Basically, a furry is a fan of anthropomorphic animal characters (or "anthros", as they commonly abbreviate it to). The majority of the fandom consists of people who enjoy fiction and art revolving around anthropomorphic animal characters, ranging from independently written stories and comic books to established, mainstream franchises, with Sonic the Hedgehog, Teenage Mutant Ninja Turtles, Pokémon, The Lion King, Kung Fu Panda, Animal Crossing, Star Fox and Zootopia being some of the most revered mainstream works.
The start of the furry fandom is a topic of much debate, but it solidified into a place in fiction in the early 1980s, with Albedo: Erma Felna EDF and its related works by Steve Gallacci generally considered the first "furry" comic book. The immediate success of the independently produced Teenage Mutant Ninja Turtles (Mirage) in 1984, as opposed to corporate works by Disney et al, enticed publishers and creators into making more works starring or exclusively featuring anthro characters; this opened the doors for actual furry creators to get their works circulated. As a result, the mid-1980s to early 2000s were the glory years for printed Mature Animal Story comics with independent publishing houses like Thoughts & Images, Fantagraphics Books, Mu Press, Radio Comix and Shanda Fantasy Arts offering whole lines of series for furry fandom. Indeed, Radio Comix's Genus holds the record for the longest running adult erotic comic in North America. Unfortunately, this all ended when Marvel Comics' 1990s attempt to dominate distribution with its in house business of Heroes World backfired, enabling Diamond Distributing to instead gain a practical monopoly over the North America market instead. Diamond steadily strangled the market for small independent publishers by raising its required minimum circulation numbers until most were put out of business, including most of the above publishers. Fortunately, online crowdsourcing services like Kickstarternote and Patreonnote have arisen to provide a new means to publish for both the field's veterans and new talents.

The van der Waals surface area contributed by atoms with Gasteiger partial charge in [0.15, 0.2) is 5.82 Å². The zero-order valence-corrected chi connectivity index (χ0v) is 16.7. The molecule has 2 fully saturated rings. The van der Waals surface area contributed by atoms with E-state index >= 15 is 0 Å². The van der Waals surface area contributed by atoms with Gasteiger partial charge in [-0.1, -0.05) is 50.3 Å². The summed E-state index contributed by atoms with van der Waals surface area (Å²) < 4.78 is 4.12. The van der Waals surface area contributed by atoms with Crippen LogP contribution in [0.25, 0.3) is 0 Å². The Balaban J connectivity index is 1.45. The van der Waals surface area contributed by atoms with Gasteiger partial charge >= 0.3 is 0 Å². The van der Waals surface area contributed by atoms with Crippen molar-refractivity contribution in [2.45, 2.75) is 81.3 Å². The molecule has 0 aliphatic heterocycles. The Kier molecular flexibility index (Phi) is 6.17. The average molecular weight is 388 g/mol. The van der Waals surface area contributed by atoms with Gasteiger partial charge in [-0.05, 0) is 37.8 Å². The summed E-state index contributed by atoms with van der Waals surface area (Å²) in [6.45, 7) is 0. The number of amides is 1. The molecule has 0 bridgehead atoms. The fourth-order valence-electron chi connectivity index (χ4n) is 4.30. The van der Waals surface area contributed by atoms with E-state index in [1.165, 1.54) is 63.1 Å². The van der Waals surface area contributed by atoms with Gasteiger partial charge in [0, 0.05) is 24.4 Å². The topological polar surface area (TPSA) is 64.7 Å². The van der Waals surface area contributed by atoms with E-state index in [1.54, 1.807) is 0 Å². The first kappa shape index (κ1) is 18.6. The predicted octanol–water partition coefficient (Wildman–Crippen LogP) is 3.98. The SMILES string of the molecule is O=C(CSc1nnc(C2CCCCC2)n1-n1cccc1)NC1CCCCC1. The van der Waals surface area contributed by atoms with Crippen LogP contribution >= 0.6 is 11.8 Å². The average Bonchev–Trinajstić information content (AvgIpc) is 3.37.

Written works began to excel during this time as well thanks to fanzines, as well as a growing presence of written and drawn works appearing at science fiction and fantasy conventions. By 1989, furry conventions began appearing, with some (such as Midwest FurFest and the now-discontinued ConFurence) branching off from already established sci-fi and fantasy conventions. Currently, there are over 80 established conventions and gatherings worldwide (with the United States holding seven of the ten largest in the world), countless meetsnote and several websites dedicated exclusively to furry art, literature, and even clothing and accessories.